Network Rail is seeking a single supplier to deliver digital train control systems on the East Coast Main Line (ECML) route under a framework agreement worth up to £1.8bn.
It follows an announcement in May by the rail infrastructure operator and transport secretary Chris Grayling that committed to ensuring all new trains and signalling are digital or digital ready from 2019.
The contract notice states that it ‘reflects that commitment’ by starting to establish a framework agreement with a Train Control Partner (TCP) for the ECML, which covers services from London to Leeds, York, Newcastle and Edinburgh.
The single supplier framework agreement comprises two main types of call-off contracts. One will be for the outline design of the system, while the second will cover the detailed design, build, supply and installation of the system ‘together with ancillary conventional signalling as required to facilitate delivery of the digital system and long term (envisaged to be 30 years) maintenance of the system’.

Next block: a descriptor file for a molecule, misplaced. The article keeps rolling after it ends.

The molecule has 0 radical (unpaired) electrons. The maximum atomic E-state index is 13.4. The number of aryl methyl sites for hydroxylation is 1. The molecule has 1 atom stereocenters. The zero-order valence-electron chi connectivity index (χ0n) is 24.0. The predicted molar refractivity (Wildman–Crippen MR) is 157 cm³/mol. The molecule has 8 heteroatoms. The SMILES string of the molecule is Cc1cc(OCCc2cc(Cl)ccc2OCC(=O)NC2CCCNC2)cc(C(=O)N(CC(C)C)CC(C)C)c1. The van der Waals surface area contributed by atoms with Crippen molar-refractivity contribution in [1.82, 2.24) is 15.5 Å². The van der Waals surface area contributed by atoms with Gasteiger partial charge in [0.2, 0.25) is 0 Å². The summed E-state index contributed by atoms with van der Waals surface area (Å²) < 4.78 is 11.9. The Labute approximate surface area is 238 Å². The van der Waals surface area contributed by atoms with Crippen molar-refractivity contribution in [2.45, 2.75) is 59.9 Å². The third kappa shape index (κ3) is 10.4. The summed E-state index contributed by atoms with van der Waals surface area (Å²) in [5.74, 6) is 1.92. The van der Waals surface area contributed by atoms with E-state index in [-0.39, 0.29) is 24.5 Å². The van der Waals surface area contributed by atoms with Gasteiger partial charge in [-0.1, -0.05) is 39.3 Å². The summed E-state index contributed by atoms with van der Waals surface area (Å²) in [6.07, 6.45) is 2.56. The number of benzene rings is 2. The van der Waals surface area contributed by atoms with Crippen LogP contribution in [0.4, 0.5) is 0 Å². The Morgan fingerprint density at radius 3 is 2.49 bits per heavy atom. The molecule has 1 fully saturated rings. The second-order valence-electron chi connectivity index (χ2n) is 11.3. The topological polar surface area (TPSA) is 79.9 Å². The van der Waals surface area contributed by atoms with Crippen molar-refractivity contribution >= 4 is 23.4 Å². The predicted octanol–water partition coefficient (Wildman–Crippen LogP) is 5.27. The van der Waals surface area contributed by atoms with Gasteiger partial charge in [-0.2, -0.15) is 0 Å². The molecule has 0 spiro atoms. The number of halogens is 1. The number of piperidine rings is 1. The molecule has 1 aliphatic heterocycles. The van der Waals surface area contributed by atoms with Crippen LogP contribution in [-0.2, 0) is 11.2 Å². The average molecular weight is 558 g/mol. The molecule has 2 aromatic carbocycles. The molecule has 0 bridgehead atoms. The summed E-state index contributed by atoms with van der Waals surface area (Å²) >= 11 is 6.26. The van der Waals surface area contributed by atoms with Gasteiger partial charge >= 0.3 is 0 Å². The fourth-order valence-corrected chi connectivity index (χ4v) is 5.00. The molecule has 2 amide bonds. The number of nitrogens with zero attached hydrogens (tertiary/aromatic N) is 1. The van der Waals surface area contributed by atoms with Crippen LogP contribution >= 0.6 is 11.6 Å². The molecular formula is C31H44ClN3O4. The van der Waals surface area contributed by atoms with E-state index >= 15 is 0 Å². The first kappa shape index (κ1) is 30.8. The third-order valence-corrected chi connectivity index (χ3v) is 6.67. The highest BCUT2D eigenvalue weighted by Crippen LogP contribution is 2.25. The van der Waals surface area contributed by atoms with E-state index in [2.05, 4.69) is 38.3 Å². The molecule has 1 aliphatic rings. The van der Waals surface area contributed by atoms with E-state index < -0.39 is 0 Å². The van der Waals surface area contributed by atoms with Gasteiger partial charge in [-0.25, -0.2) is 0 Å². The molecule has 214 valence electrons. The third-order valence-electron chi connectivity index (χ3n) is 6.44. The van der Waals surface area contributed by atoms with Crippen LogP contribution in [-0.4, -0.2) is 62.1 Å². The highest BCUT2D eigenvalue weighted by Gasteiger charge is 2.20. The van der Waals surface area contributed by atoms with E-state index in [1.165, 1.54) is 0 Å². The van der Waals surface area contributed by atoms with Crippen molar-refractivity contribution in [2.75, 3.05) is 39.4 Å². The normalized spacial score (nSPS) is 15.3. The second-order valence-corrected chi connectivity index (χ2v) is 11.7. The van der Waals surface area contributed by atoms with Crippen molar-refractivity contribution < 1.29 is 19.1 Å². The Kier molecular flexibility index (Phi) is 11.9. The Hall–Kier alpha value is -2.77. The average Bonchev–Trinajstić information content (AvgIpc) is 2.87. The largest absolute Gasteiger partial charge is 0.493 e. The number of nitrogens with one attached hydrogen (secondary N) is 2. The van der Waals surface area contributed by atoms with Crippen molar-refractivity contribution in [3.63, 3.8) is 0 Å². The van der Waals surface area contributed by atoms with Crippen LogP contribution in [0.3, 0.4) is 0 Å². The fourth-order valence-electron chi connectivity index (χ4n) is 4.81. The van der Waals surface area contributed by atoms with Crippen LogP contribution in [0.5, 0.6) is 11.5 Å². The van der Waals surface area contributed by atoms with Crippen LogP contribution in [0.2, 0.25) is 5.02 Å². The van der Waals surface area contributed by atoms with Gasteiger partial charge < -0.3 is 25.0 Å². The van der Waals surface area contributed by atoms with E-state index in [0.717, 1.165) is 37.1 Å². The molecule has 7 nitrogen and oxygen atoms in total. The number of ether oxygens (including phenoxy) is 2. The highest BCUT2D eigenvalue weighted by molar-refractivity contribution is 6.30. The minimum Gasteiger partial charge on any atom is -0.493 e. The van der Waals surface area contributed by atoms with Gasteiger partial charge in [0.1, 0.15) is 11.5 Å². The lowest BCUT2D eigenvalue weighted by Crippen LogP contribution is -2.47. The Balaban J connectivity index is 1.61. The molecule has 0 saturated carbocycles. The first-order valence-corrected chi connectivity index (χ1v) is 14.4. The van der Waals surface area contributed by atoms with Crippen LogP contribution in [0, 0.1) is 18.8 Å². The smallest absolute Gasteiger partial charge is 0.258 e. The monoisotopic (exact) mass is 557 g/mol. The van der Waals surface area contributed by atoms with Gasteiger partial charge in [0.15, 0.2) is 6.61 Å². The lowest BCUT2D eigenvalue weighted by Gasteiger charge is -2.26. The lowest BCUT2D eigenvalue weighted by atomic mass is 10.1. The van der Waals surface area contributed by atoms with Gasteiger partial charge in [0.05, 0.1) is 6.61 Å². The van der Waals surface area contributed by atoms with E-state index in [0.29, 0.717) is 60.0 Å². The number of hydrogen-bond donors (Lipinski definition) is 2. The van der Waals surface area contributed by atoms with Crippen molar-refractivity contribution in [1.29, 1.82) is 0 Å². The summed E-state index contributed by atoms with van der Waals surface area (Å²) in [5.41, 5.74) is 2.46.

The total value of the contract is estimated to be between £1bn and £1.8bn.
According to the contract notice, a TCP will be appointed under an initial four-year term that may be extended to up to eight years in annual increments while the call-off contract for design, build and maintenance will typically last approximately 30 years from system commissioning.
Network Rail envisages the first call-off contracts to be awarded under the framework agreement will be a professional services contract for an outline design for a train control system covering the southern section of the route from London King's Cross to Peterborough North and a design, build and maintain contract for a system on the Finsbury Park to Moorgate branch.
Earlier this year, the Government terminated the Virgin franchise to operate trains on the East Coast route, bringing the service back under public control under the LNER brand